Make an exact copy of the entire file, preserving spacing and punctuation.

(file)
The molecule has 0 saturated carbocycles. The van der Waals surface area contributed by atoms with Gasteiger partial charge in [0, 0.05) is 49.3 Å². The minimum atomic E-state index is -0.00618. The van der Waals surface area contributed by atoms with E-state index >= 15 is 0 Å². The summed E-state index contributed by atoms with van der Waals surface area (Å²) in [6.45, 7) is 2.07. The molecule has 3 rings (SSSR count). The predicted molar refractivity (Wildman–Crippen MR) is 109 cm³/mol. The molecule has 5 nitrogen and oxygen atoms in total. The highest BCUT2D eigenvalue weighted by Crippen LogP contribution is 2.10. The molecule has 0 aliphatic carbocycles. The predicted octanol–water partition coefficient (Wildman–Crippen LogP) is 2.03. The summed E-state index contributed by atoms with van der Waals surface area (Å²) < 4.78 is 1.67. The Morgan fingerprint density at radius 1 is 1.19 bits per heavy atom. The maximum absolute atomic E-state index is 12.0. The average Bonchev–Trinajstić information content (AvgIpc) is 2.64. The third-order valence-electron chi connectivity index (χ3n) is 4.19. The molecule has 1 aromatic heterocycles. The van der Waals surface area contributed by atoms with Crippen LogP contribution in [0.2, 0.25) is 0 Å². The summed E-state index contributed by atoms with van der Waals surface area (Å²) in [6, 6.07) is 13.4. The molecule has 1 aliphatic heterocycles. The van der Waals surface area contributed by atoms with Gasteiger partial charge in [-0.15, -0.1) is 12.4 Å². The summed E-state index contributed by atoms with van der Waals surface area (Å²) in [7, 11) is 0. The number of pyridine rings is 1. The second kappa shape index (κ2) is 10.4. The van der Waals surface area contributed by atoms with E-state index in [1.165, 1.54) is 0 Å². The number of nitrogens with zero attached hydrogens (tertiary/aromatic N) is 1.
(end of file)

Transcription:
The molecule has 0 saturated carbocycles. The van der Waals surface area contributed by atoms with Gasteiger partial charge in [0, 0.05) is 49.3 Å². The minimum atomic E-state index is -0.00618. The van der Waals surface area contributed by atoms with E-state index >= 15 is 0 Å². The summed E-state index contributed by atoms with van der Waals surface area (Å²) in [6.45, 7) is 2.07. The molecule has 3 rings (SSSR count). The predicted molar refractivity (Wildman–Crippen MR) is 109 cm³/mol. The molecule has 5 nitrogen and oxygen atoms in total. The highest BCUT2D eigenvalue weighted by Crippen LogP contribution is 2.10. The molecule has 0 aliphatic carbocycles. The predicted octanol–water partition coefficient (Wildman–Crippen LogP) is 2.03. The summed E-state index contributed by atoms with van der Waals surface area (Å²) < 4.78 is 1.67. The Morgan fingerprint density at radius 1 is 1.19 bits per heavy atom. The maximum absolute atomic E-state index is 12.0. The average Bonchev–Trinajstić information content (AvgIpc) is 2.64. The third-order valence-electron chi connectivity index (χ3n) is 4.19. The molecule has 1 aromatic heterocycles. The van der Waals surface area contributed by atoms with Crippen LogP contribution in [0.2, 0.25) is 0 Å². The summed E-state index contributed by atoms with van der Waals surface area (Å²) in [6, 6.07) is 13.4. The molecule has 1 aliphatic heterocycles. The van der Waals surface area contributed by atoms with Gasteiger partial charge in [-0.15, -0.1) is 12.4 Å². The summed E-state index contributed by atoms with van der Waals surface area (Å²) in [7, 11) is 0. The number of pyridine rings is 1. The second kappa shape index (κ2) is 10.4. The van der Waals surface area contributed by atoms with E-state index in [1.165, 1.54) is 0 Å². The number of nitrogens with zero attached hydrogens (tertiary/aromatic N) is 1.